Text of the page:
Joseph McClain and Walter Ducloux
Seventeen years ago, Austin didn't have a professional opera company, and two men wondered why not. When they couldn't find a reason, Walter Ducloux and Joseph McClain mounted a production of The Magic Flute
, and Austin Lyric Opera was born. At the time, Ducloux had recently retired from the UT School of Music, where he had taught since 1968. Before that, the Swiss native's distinguished career had included working with Arturo Toscanini, who encouraged Ducloux to move to the U.S. in 1939; serving as interpreter for Gen. George Patton during World War II; conducting the Czech Philharmonic, Czech National Opera, and Ballet Russe; heading the opera program at the University of Southern California for 15 years; and appearing on the Metropolitan Opera Quiz for 25 years. Oklahoma-born McClain, meanwhile, had spent the previous decade in Germany, where he made the transition from professional singer to professional director. Launching ALO with McClain as general director and Ducloux as music and artistic director, the two built the company into a regional powerhouse in less than 10 years. Ducloux, whose honors included medals from the U.S. Army and the governments of Italy and West Germany, retired from ALO in 1996 and passed away in 1997. McClain, named Best Stage Director and Best Missionary for the Arts in the Chronicle
's "Best of Austin" polls, was fired by ALO's board in 2002.
Classical music may seem stuffy to most folks, but it's the stuff of comedy to Lyova Rosanoff. The native New Yorker and Austinite since 1968 has been making light with great works of the concert hall since the early days of Esther's Follies. She is responsible for many of the troupe's most popular musical numbers, most notably the "Jalapeño Chorus," which shifts Handel to a Tex-Mex joint and has become an Austin classic. Rosanoff is also the Follies' longtime accompanist and, 25 years into its history, can still be found tickling the ivories on the white baby grand and providing the soundtrack behind the comedians on stage. Periodically, she has broken free for independent events such as the Austin Flops Orchestra or Forbidden Classics, in which she and comedic cohort Steve Saugey have been able to devote an entire program to their ingenious (and hilarious) pastiches of classical compositions.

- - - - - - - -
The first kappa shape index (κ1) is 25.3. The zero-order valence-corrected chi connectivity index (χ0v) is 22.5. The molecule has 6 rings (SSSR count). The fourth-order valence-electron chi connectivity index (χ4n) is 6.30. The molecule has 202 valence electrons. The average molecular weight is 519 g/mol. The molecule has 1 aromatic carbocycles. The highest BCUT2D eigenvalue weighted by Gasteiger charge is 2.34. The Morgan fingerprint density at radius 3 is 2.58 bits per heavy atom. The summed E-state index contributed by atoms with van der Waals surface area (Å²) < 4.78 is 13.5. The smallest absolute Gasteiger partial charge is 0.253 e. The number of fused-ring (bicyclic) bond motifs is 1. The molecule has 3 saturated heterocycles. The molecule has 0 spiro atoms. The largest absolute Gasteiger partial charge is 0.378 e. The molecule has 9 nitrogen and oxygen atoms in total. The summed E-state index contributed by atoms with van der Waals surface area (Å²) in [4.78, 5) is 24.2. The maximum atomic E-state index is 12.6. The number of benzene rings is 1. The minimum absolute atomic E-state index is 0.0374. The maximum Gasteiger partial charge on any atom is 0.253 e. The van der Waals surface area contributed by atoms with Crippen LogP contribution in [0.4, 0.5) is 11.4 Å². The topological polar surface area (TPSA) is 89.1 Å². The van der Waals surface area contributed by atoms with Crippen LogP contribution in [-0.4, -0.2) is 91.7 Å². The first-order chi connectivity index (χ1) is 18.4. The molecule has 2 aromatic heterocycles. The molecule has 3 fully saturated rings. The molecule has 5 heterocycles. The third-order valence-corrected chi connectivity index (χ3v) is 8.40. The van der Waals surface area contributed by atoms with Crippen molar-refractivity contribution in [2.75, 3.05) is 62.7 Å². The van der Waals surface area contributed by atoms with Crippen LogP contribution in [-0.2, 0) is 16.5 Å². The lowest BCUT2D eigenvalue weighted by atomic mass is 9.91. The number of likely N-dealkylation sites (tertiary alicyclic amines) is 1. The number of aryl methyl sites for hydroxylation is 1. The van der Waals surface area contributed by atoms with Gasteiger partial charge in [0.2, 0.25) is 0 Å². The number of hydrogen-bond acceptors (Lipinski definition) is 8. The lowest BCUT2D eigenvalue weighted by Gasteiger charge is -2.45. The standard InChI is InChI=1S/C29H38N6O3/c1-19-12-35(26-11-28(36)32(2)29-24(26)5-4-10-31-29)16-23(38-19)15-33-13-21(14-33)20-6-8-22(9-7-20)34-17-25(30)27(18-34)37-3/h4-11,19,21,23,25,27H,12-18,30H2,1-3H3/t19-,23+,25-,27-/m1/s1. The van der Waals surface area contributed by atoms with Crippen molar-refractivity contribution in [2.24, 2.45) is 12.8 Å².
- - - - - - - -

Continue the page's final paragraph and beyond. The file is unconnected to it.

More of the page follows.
For 60 years, Ralph White has been a Texas artist, but he is no more a representative of the landscape-with-bluebonnets school than Kelly Fearing. This painter, who hails from Minnesota, favors intricate abstract works. An Air Force gig during World War II brought him down to the Lone Star State, where he met artists who helped him get work after the war teaching at what was then still a fairly new art department at the University of Texas in Austin. Over the next 36 years, he taught an array of classes, from drawing to commercial art, and developed many now-active artists, among them Charles Shorre, Kuo Yen Ng, and Jo Alys Downs, and headed the department. Since 1982, he has been a professor emeritus, and he continues to develop his work. A retrospective exhibition was mounted at Gallery 1313 last year, and White was recently named Texas State Two-Dimensional Artist for 2003.